If you are required to take photographs of your skin condition or would like to take these along to your appointment with the dermatology service then please follow the advice in this video.
This information has been designed to help you prepare for skin surgery procedures. Please take time to read this information prior to attending the clinic.
The procedure will be performed under a local anaesthetic by one of our skin surgery specialists. You are able to eat and drink as usual prior to the procedure. It is recommended that you have someone accompany you to the appointment as you may not be able to drive home, particularly after surgery to the face, neck, head or hands.
Please do not stop taking your usual medication ahead of your appointment; and check to see if any of the following areas are applicable to you
Smoking: Impairs the skin’s ability to heal. If you are able to stop smoking for 2 weeks before and after the operation the overall wound healing will be improved.
Medical Conditions: If you have diabetes, epilepsy, a bleeding disorder (including a low platelet count), a pacemaker, cochlear implant or any implantable device, prosthetic heart valves or any other significant medical conditions then please let us know.
Allergies: Please inform of any allergies, particularly to antibiotics, dressings, latex and anaesthetics.
Please arrive at least 10 minutes before your appointment time. On arrival, you will be asked to wait in the waiting area before being brought into the treatment room. The clinician will describe the procedure and answer any questions you may have. You will be asked to read and sign a consent form once all the risks and benefits of the procedure have been discussed.
Local anaesthetic will be injected into the site for your required surgical procedure. This causes a stinging sensation lasting several seconds. The area then becomes numb and no discomfort should be felt. The lesion is biopsied or excised and sent to the laboratory for pathological analysis (checked under a microscope). The wound may be closed with stitches – on the skin surface and often underneath the skin (these will dissolve over several months). A dressing will be applied. Occasionally, you may be prescribed a course of antibiotic tablets to be taken after the surgery. It is important that we know if you have any antibiotic allergies.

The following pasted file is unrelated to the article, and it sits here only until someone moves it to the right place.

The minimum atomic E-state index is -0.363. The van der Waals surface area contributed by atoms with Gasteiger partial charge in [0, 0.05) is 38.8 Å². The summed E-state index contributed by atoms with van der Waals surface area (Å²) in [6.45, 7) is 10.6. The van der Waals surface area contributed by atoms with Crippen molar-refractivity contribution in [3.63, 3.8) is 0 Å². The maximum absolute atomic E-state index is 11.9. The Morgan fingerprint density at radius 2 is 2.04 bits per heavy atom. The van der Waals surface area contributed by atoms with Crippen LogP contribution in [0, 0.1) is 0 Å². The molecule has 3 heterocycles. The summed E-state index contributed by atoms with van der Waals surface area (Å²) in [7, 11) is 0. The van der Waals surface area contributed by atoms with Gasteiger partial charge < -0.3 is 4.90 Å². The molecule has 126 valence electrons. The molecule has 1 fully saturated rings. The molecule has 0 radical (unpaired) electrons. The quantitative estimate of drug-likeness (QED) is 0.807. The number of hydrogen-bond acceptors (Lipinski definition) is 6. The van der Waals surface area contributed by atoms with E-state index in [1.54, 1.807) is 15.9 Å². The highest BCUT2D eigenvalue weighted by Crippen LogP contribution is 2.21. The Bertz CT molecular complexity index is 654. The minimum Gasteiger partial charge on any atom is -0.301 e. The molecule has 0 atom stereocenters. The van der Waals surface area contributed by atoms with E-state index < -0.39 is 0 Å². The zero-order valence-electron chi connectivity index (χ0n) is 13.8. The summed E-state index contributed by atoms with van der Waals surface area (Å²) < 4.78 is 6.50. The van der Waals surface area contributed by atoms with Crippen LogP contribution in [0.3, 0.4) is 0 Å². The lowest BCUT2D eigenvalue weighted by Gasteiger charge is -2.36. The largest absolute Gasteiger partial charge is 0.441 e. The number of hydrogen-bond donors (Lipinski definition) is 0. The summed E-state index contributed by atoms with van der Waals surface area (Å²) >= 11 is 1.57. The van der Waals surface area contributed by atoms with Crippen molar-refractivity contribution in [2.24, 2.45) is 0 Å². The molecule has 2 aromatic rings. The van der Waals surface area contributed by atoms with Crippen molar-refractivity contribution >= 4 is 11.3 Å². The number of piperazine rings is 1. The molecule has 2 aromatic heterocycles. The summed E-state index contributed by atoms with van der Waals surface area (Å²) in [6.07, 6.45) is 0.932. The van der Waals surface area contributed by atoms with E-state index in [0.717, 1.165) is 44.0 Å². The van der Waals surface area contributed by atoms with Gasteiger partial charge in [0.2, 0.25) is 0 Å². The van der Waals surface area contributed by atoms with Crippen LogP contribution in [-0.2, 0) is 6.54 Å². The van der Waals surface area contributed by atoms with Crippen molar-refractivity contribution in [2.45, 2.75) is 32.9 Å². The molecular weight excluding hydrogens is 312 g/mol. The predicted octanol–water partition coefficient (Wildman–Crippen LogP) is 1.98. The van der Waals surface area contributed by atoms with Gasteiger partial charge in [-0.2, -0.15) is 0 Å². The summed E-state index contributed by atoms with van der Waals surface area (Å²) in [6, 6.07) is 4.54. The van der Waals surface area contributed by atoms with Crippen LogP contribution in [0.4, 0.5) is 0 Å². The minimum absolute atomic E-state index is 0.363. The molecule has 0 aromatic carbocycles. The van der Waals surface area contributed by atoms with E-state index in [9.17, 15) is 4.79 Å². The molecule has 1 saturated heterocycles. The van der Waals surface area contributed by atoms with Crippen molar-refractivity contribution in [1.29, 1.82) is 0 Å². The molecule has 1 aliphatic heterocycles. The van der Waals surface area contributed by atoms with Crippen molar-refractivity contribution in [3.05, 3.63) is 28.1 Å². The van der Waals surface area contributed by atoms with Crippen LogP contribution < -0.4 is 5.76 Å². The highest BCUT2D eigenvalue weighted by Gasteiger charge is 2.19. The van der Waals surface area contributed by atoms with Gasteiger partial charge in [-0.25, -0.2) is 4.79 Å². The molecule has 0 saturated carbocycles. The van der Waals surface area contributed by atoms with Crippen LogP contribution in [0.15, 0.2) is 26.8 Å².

Skin biopsy analysis – the results
All skin surgery specimens are sent to our pathologists for analysis. The result is usually available within 4 weeks but may take longer if further analysis is needed to reach a diagnosis. A member of the Dermatology Team will either write to you, or contact you over the phone with the results, or request a follow up appointment to see you.
Keep the area completely dry for 48 hours. At this stage the dressing can usually be removed. The area can be gently washed once a day, and you can apply a thin smear of ointment. If you prefer you can keep the wound covered with a simple dressing which should be changed daily.
If the wound starts to bleed, apply firm continuous pressure for 30 minutes. Slight bleeding in the few hours after surgery is common and is aggravated by activity. Hot drinks or bending down can cause bleeding, especially on facial wounds. Swelling and bruising is common, especially after facial surgery, and can be lessened by use of an ice pack. Use extra pillows after facial surgery and elevate the leg after lower limb surgery.
Do not use make-up near a wound until the surface has completely healed. Avoid swimming until the wound is completely healed. The scar will be strong by 30 days – and is at its weakest during the first 10 days. Too much activity can put strain on the healing scar. This can lead to stretching of the scar or bursting of the wound. Surgical wounds on the lower leg generally take a lot longer to heal.